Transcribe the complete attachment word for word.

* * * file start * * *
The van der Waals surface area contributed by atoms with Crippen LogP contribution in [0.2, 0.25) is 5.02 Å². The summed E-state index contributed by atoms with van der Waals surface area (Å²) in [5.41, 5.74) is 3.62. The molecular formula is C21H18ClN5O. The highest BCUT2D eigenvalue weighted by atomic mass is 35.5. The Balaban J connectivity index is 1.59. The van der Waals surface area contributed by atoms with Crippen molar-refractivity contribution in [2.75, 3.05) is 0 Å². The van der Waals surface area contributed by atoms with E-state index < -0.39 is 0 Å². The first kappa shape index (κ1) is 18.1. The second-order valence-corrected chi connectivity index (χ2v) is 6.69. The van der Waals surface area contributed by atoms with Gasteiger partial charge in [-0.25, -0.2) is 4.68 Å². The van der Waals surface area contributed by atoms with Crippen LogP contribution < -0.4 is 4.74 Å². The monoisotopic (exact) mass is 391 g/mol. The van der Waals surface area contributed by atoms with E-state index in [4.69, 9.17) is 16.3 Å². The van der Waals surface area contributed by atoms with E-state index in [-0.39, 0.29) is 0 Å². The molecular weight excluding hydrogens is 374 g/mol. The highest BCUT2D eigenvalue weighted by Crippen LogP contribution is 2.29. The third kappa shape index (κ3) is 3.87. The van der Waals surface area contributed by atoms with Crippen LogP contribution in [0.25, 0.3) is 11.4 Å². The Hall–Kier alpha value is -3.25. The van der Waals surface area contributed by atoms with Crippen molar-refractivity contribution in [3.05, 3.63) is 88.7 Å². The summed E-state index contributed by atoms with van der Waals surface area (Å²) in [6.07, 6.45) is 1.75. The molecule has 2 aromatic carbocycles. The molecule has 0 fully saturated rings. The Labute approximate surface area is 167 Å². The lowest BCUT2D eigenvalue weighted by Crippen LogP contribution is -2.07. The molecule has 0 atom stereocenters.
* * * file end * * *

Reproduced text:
The van der Waals surface area contributed by atoms with Crippen LogP contribution in [0.2, 0.25) is 5.02 Å². The summed E-state index contributed by atoms with van der Waals surface area (Å²) in [5.41, 5.74) is 3.62. The molecular formula is C21H18ClN5O. The highest BCUT2D eigenvalue weighted by atomic mass is 35.5. The Balaban J connectivity index is 1.59. The van der Waals surface area contributed by atoms with Crippen molar-refractivity contribution in [2.75, 3.05) is 0 Å². The van der Waals surface area contributed by atoms with E-state index < -0.39 is 0 Å². The first kappa shape index (κ1) is 18.1. The second-order valence-corrected chi connectivity index (χ2v) is 6.69. The van der Waals surface area contributed by atoms with Gasteiger partial charge in [-0.25, -0.2) is 4.68 Å². The van der Waals surface area contributed by atoms with Crippen LogP contribution < -0.4 is 4.74 Å². The monoisotopic (exact) mass is 391 g/mol. The van der Waals surface area contributed by atoms with E-state index in [4.69, 9.17) is 16.3 Å². The van der Waals surface area contributed by atoms with E-state index in [-0.39, 0.29) is 0 Å². The molecular weight excluding hydrogens is 374 g/mol. The highest BCUT2D eigenvalue weighted by Crippen LogP contribution is 2.29. The third kappa shape index (κ3) is 3.87. The van der Waals surface area contributed by atoms with Crippen LogP contribution in [0.25, 0.3) is 11.4 Å². The Hall–Kier alpha value is -3.25. The van der Waals surface area contributed by atoms with Crippen molar-refractivity contribution in [3.05, 3.63) is 88.7 Å². The summed E-state index contributed by atoms with van der Waals surface area (Å²) in [6.07, 6.45) is 1.75. The molecule has 2 aromatic carbocycles. The molecule has 0 fully saturated rings. The Labute approximate surface area is 167 Å². The lowest BCUT2D eigenvalue weighted by Crippen LogP contribution is -2.07. The molecule has 0 atom stereocenters.